A client in Texas recently told us they had a Secretary quit because of IT issues that could never be addressed. Let’s whip out those calculators again and calculate the cost of the impact to your staff’s productivity has on your firm’s bottom line. Payroll is, for most firms, the biggest cost by far. If people are wasting 10 minutes a day due to bugs in the setup, inefficiencies with the server, calendar, email, printers, etc; things they have just found workarounds with, that adds up to 200 minutes a month per person. With 5 people, that is 1,000 minutes, or 17 hours per month. What is your firms’ average fully burdened cost for a staff member? At a very conservative cost of $50 per hour, that is $850 a month. Over the year, that is $10,200.
Jack-of-all-trades, master of none. As cliché as this is, it is so true. When an attorney is taking care of IT themselves, unless it is the thing they do the most, they will always be a hobbyist and hence, never develop mastery. In most cases, how do things work out when your clients try to represent themselves and practice ‘Google” law? I’ll go out on a limb and assume these often end up being major ‘cleanup jobs,’ where it could have taken only 1/10th of the effort if you had taken on the case from the beginning. Why is that? Because you have developed mastery in your domain over the years, which allows you to assimilate all the details and think of the majority of possible angles. A ‘greener’ associate does not have the insight and experience as a seasoned attorney. Developing this mastery takes years and thousands of hours of focus. You will never be able to develop mastery in IT, when it is one of the many things on your laundry list of responsibilities.
The cost of being a hobbyist with your IT can be massive. The things you don’t know you don’t know will be far too long. For example, it could end up costing you your license, by not being able to convince a board of ethics that you took the proper preventative measures in securing your client’s data. It can cause hours or days of downtime for your firm with an issue that could have easily been prevented with proactive maintenance. It can cost you all of your client files and data because you setup a backup yourself that was ‘automatic’ 9 months ago, but did not realize the drive became disconnected 5 months prior.
Hobbies are fun, but I would not choose to be a hobbyist with something that has a huge financial impact on my business and personal life. Most people use a tax accountant because they are up to date with the current tax law, know what questions to ask and how to maximize their deductions. TurboTax cannot provide me with these insights. I do not want a tax hobbyist taking care of my taxes, nor attempt doing them on my own. I want someone who has developed a mastery in tax law, and that I can count on when I need guidance with a tax related question or event. I surround myself with experts and have built a team of superstar advisors, because I understand the value that can be added to me and my business using this approach. If you want a hobby, pick up cooking, fishing or golf, but leave the things that have a big impact on your firms to experts.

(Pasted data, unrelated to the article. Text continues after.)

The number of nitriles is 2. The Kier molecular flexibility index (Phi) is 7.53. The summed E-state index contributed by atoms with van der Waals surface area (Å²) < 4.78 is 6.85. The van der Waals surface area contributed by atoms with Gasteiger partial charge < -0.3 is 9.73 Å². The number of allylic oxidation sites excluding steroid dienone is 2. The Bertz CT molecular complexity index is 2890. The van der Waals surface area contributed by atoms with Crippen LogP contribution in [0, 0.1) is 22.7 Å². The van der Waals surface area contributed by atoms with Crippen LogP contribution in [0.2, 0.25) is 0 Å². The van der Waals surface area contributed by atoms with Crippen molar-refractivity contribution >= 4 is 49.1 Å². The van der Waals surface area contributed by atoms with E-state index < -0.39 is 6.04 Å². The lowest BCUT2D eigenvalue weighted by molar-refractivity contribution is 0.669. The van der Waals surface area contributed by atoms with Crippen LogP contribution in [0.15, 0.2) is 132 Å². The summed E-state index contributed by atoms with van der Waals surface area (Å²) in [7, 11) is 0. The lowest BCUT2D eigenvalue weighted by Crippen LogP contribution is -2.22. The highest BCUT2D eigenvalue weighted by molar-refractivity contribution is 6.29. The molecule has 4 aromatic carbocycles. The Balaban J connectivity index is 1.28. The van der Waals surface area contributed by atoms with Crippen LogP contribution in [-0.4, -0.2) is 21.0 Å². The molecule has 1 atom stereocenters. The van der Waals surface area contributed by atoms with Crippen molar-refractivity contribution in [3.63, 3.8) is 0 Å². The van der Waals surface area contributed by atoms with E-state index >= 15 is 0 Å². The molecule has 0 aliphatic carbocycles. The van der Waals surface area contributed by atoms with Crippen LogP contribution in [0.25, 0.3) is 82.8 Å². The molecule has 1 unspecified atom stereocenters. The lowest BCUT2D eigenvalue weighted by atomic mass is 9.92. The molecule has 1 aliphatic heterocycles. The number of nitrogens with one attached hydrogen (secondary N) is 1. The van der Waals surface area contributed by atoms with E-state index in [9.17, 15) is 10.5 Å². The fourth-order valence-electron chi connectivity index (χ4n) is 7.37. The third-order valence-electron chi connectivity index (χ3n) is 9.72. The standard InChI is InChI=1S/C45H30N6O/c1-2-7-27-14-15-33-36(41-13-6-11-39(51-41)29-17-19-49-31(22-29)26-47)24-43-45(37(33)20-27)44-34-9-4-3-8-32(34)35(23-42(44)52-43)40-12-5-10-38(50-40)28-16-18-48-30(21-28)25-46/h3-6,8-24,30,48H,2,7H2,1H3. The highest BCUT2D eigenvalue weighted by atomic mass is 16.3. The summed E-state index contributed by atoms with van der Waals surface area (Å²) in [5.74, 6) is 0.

ROI in IT
What activities within your law firm generate the highest ROI? Driving the vision, focus and direction of the company? Working on the most profitable cases and clients? Or is it interrupting time spent on the above to running a software update or fix an email problem someone in your firm is experiencing? This last and final cost, the opportunity cost, is rarely reflected upon. The cost taking care of IT yourself is far, far greater than just the fact that you are spending 10-15 hours per month on IT. If you invested these newly freed up 10-15 hours per month on your highest ROI generating activities, what impact would that have on the bottom line of your practice?
In closing, I hope this intervention has been successful in helping you question previously limiting beliefs you or someone you know may be holding onto, by doing the IT for their firm themselves. Having an expert IT company with developed best practices for your firm can shift the role of IT from just something that has to be dealt with, to something that adds value to your firm. Through a holistic approach, the right IT firm can provide proactive support and implement solutions that can impact your bottom line and free up you and your staff’s time. Through a two-prong approach, they can first seek out, then address the root cause of the primary bottlenecks in your operations, help hidden issues surface to the top and address security concerns and implement better procedures. Then they can look at your firm as a whole and then work on implementing solutions that increase everyone’s productivity.
This article was written by Tom Lambotte, President, GlobalMac IT, and it is provided as an educational service. Thanks to Tom for his research and insight into this important issue and for graciously allowing me to share it with my readers.